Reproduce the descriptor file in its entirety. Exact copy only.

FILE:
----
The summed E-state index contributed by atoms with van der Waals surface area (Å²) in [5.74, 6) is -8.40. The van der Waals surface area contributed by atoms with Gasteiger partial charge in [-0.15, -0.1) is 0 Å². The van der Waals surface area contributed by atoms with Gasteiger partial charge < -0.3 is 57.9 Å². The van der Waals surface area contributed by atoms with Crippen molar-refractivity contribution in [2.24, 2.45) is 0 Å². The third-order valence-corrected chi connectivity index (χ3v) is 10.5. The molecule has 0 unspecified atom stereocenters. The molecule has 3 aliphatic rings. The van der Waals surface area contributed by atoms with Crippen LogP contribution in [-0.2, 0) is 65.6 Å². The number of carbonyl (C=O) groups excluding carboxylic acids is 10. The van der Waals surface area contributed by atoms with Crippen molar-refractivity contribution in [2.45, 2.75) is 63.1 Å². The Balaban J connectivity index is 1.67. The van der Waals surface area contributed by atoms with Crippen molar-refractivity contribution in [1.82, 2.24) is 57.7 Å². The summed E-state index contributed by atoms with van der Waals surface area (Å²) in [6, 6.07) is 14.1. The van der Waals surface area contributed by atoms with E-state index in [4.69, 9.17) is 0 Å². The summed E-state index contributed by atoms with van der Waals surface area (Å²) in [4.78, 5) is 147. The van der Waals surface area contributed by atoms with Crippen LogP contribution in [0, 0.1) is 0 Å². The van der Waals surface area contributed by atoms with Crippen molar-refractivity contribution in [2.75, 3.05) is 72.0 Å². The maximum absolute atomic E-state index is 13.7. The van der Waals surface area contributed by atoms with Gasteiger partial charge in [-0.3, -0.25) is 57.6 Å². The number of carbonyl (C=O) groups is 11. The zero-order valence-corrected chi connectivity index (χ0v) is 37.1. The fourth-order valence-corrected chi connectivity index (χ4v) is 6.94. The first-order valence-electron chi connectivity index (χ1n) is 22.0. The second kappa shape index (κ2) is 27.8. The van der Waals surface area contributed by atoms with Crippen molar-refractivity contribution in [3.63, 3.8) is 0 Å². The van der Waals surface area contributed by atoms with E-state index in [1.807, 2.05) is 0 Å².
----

The summed E-state index contributed by atoms with van der Waals surface area (Å²) in [5.74, 6) is -8.40. The van der Waals surface area contributed by atoms with Gasteiger partial charge in [-0.15, -0.1) is 0 Å². The van der Waals surface area contributed by atoms with Gasteiger partial charge < -0.3 is 57.9 Å². The van der Waals surface area contributed by atoms with Crippen molar-refractivity contribution in [2.24, 2.45) is 0 Å². The third-order valence-corrected chi connectivity index (χ3v) is 10.5. The molecule has 0 unspecified atom stereocenters. The molecule has 3 aliphatic rings. The van der Waals surface area contributed by atoms with Crippen LogP contribution in [-0.2, 0) is 65.6 Å². The number of carbonyl (C=O) groups excluding carboxylic acids is 10. The van der Waals surface area contributed by atoms with Crippen molar-refractivity contribution in [2.45, 2.75) is 63.1 Å². The Balaban J connectivity index is 1.67. The van der Waals surface area contributed by atoms with Crippen molar-refractivity contribution in [1.82, 2.24) is 57.7 Å². The summed E-state index contributed by atoms with van der Waals surface area (Å²) in [6, 6.07) is 14.1. The van der Waals surface area contributed by atoms with E-state index in [4.69, 9.17) is 0 Å². The summed E-state index contributed by atoms with van der Waals surface area (Å²) in [4.78, 5) is 147. The van der Waals surface area contributed by atoms with Crippen LogP contribution in [0, 0.1) is 0 Å². The van der Waals surface area contributed by atoms with Crippen molar-refractivity contribution in [2.75, 3.05) is 72.0 Å². The maximum absolute atomic E-state index is 13.7. The van der Waals surface area contributed by atoms with Gasteiger partial charge in [-0.3, -0.25) is 57.6 Å². The number of carbonyl (C=O) groups is 11. The zero-order valence-corrected chi connectivity index (χ0v) is 37.1. The fourth-order valence-corrected chi connectivity index (χ4v) is 6.94. The first-order valence-electron chi connectivity index (χ1n) is 22.0. The second kappa shape index (κ2) is 27.8. The van der Waals surface area contributed by atoms with Crippen molar-refractivity contribution in [3.63, 3.8) is 0 Å². The van der Waals surface area contributed by atoms with E-state index in [1.807, 2.05) is 0 Å².